Arnold Schering

Arnold Schering ( born April 2, 1877 in Breslau, † March 7, 1941 in Berlin) was a German musicologist.


Arnold Schering grew up in Dresden, the son of an art publisher. He visited the Anne High School and learned to play the violin. From 1896 he studied at the Musikhochschule in Berlin violin with Joseph Joachim. 1898 to 1902 he studied music in Berlin and Leipzig, and in 1902 received his doctorate with a dissertation on the history of the instrumental concerto in Antonio Vivaldi. In 1907 he completed his habilitation at the University of Leipzig with Scripture The beginnings of the Oratory, which he published in 1911 in expanded form under the title history of the oratorio. After 1909 first obtained a lectureship in music history at the Leipzig Conservatory, he was in 1915 at the University of Leipzig a Full Professor. In 1920 he was appointed a full professor at the University of Halle.

In 1920, he assumed that Johann Sebastian Bach had to manage usually with twelve singers. But it was the early music movement continued to the.

1927 Schering became chairman of the Handel Society. Since 1928, he taught as a professor of music history at the University of Berlin.

After the " seizure of power" of the Nazis, he was a member of the National Socialist Teachers' Association and the Grand Council of the Reich Music Chamber. He was also president until 1936 of the German Society for Musicology (until 1933: German Music Society ) on their amendment by the National Socialist principles he was a major player. " The appointment of young Nazis was promoted; However, Alfred Einstein (1880-1952) forced to resign from the editorship of the Journal of Musicology, which he had led since its first appearance in 1918. The, leader principle ' following, Schering certain 1936 or 1937 Schiedermair Ludwig ( 1876-1957 ) as his successor as president. "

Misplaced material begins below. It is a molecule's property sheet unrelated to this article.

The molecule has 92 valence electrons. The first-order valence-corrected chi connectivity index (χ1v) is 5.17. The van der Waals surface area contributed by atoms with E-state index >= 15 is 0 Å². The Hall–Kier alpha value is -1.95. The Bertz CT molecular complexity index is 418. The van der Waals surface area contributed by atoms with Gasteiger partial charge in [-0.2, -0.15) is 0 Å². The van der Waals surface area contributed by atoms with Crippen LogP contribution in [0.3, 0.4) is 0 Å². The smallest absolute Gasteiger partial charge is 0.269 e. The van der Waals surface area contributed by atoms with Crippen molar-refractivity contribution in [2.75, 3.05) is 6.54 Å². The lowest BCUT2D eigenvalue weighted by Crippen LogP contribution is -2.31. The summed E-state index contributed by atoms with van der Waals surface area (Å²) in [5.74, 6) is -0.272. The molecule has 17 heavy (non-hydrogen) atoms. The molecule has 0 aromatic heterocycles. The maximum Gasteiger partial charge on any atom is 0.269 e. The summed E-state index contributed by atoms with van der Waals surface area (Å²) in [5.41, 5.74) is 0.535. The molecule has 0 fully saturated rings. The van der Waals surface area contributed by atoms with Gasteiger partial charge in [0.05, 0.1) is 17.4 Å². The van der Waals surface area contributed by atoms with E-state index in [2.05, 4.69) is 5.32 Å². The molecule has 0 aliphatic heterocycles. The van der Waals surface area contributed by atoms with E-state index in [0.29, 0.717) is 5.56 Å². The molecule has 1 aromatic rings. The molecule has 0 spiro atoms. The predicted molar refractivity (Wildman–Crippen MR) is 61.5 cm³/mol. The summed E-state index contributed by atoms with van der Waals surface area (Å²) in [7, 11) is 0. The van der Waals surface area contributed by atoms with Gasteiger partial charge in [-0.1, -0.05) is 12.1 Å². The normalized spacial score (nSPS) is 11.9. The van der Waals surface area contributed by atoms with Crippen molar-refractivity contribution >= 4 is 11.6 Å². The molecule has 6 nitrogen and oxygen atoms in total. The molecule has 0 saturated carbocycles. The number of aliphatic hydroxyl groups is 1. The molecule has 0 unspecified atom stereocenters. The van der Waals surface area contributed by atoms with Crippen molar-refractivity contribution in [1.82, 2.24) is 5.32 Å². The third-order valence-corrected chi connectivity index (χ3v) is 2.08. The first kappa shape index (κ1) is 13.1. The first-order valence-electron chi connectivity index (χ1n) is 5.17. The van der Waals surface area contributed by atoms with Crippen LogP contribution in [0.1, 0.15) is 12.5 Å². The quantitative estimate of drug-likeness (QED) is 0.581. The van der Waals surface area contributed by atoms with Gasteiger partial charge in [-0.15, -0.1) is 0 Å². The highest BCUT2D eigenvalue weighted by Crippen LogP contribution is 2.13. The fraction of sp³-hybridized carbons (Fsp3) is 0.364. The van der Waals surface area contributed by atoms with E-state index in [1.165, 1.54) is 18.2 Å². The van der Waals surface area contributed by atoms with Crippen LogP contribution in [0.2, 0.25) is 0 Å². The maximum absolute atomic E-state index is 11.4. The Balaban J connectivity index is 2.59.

In January 1934 Schering gave a presentation at the Society for German formation over the Germanic in German music. In the same year his book Beethoven appeared in a new interpretation, in which he assigns to the works of Beethoven scenes from Shakespeare and Schiller's dramas, where he set up the claim that these assignments are intended both unique by Beethoven. In the same year he also wrote a post in the journal of musicology in which he pointed Beethoven's 5th Symphony in the sense of the Nazi regime as a " symphony of the national collection ." Finally, in 1936 he wrote in Beethoven and the seal: " When a brutal and sensual, breed strange music threatened us to alienate a time of intractable context of high music and high seal so it might be Beethoven now, which creates this ideal covenant anew ". However, his ideas for new Beethoven interpretation in Nazi music literature met with strong opposition.

In August 1940 he was released from his obligations due to illness. He died in March of the following year in Berlin and was buried in the cemetery military road, the tomb, however, was dissolved.

At Schering's students have included, inter alia, Wolfgang Boetticher (1914-2002), Willibald Gurlitt (1889-1963), Helmuth Osthoff (1896-1983) and Hans Schnoor (1893-1976)